agarita - very thorny, but hardy as hell and edible berries. The birds would probably like it. Fragrant flowers for bugs.
Anacacho orchid tree (bauhinia lunarioides) - nitrogen fixer with lots of nice flowers
Texas kidneywood - another nitrogen fixer with nice flowers.
8 years ago
Looking good Ludi! How much land do you have? I recognize a lot of that vegetation from your pictures.

This is the sort of thread that I'd be interested in seeing more of - people sharing their projects/experiments, successes, and failures. I hope you keep adding to this thread.
9 years ago
I have both the hard copy and the scanned pdf version of the Designer's Manual. I like to support the causes I care about, but having a pdf is pretty handy in many instances, so I don't feel bad pirating something I already own.
9 years ago
I am not, which is why i didn't want to suggest that it would be easy to do. I do have a programming background, and I'm sort of half software engineer for a living, so I could learn it given enough time to play around.
So we have a login that Paul gave for general wiki editing, but would it be possible for everyone to just use their forum name and password for the wiki too? I tried mine and it didn't work. I know it might be a thing that's easy to say, but not so easy to implement, but it could ease contributing to the wiki, making the chance of success higher.

Also, might it allow the ability to track who changed/added what?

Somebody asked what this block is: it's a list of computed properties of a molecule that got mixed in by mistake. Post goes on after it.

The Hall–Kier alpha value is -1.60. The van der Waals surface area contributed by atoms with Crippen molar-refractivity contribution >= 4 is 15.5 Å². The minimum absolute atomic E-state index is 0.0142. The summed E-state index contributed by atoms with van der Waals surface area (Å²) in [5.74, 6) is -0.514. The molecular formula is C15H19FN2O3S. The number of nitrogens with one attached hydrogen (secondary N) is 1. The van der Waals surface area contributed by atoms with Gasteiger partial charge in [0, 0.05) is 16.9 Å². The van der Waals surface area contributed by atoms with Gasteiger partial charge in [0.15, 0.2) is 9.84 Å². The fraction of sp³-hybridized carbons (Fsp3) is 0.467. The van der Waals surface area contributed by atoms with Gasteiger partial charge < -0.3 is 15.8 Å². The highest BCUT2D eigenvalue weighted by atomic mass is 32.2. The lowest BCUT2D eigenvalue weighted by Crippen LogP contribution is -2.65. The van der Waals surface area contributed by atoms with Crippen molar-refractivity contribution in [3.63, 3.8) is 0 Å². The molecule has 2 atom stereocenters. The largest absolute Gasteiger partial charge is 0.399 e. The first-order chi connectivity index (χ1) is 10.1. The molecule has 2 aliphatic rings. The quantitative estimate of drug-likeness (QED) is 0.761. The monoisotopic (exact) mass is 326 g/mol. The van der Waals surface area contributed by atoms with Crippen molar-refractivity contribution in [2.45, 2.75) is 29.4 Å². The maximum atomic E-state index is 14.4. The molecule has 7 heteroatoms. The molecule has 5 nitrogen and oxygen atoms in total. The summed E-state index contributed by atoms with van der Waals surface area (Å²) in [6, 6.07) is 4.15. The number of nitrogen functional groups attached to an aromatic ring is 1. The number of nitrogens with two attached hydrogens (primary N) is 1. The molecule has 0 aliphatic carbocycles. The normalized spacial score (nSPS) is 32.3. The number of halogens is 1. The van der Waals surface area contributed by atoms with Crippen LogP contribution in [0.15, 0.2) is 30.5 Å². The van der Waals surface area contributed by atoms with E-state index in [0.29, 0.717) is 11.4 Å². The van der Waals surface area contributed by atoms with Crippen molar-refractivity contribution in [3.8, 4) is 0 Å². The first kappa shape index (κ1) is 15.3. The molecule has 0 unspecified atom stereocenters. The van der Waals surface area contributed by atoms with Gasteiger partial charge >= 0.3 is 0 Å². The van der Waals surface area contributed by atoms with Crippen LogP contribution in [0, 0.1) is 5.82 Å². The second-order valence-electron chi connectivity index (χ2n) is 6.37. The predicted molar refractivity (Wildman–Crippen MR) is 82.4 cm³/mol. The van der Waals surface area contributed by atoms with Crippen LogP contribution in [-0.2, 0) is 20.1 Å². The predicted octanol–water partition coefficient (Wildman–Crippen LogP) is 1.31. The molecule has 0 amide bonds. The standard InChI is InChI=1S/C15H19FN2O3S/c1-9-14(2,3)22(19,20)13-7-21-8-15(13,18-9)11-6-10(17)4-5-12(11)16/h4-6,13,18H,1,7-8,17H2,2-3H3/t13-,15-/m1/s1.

That sounds like a fine idea Saskia. Signature added to my profile as well. Hopefully when I get more time (thats the catch!) I will work a bit on condensing some of the board topics that i find interesting. Maybe eventually others will do the same.
Thanks Paul. I had seen mention of an existing wiki on this site, but had never been able to find it.

I suppose I am in the other camp as far as the desired outcome of the wiki goes....or maybe a hybrid camp. There is lots of information out there about applying the principles of permaculture in general terms. Yes, some of the books are expensive, as are the courses, but there is also a lot of free information. I don't have a problem with an open source sort of design course, in fact I think its a good idea, but in my mind a more useful resource would be real life examples. There are certain knowledge barriers, and what seem to be voids in the collective knowledge, that slow down the effective implementation of permaculture principles.

For example: what is a tried and true pecan tree guild for central texas (where I live so my mind jumps there first). Sure, people can figure it out given enough research, study of existing pecan trees, and trial and error, but there must be people around who have already done this and know the potential pitfalls. I could at least get a good starting point by looking at what someone else has tried. What if its a more obscure plant? What could go in a sapodilla guild? Maybe no one knows.

Again, we should leverage existing knowledge to the best of our abilities.

I suppose, Paul's original intent for the wiki is more along the lines of what I'd like. There is a ton of information available on the boards here, but it can be pretty tough to sift through it and determine what bits of it are worth paying attention too. I wonder if it would ever go anywhere though without some people obsessive enough to essentially write summaries of board topics.

I don't see why the wiki couldn't be both things (and Paul wants to keep it that way anyway it seems), that is a free PDC and a distillation of board topics. The main barrier to the wiki being something useful seems to be getting people to contribute to it. Maybe if it had a more obvious link on the main page?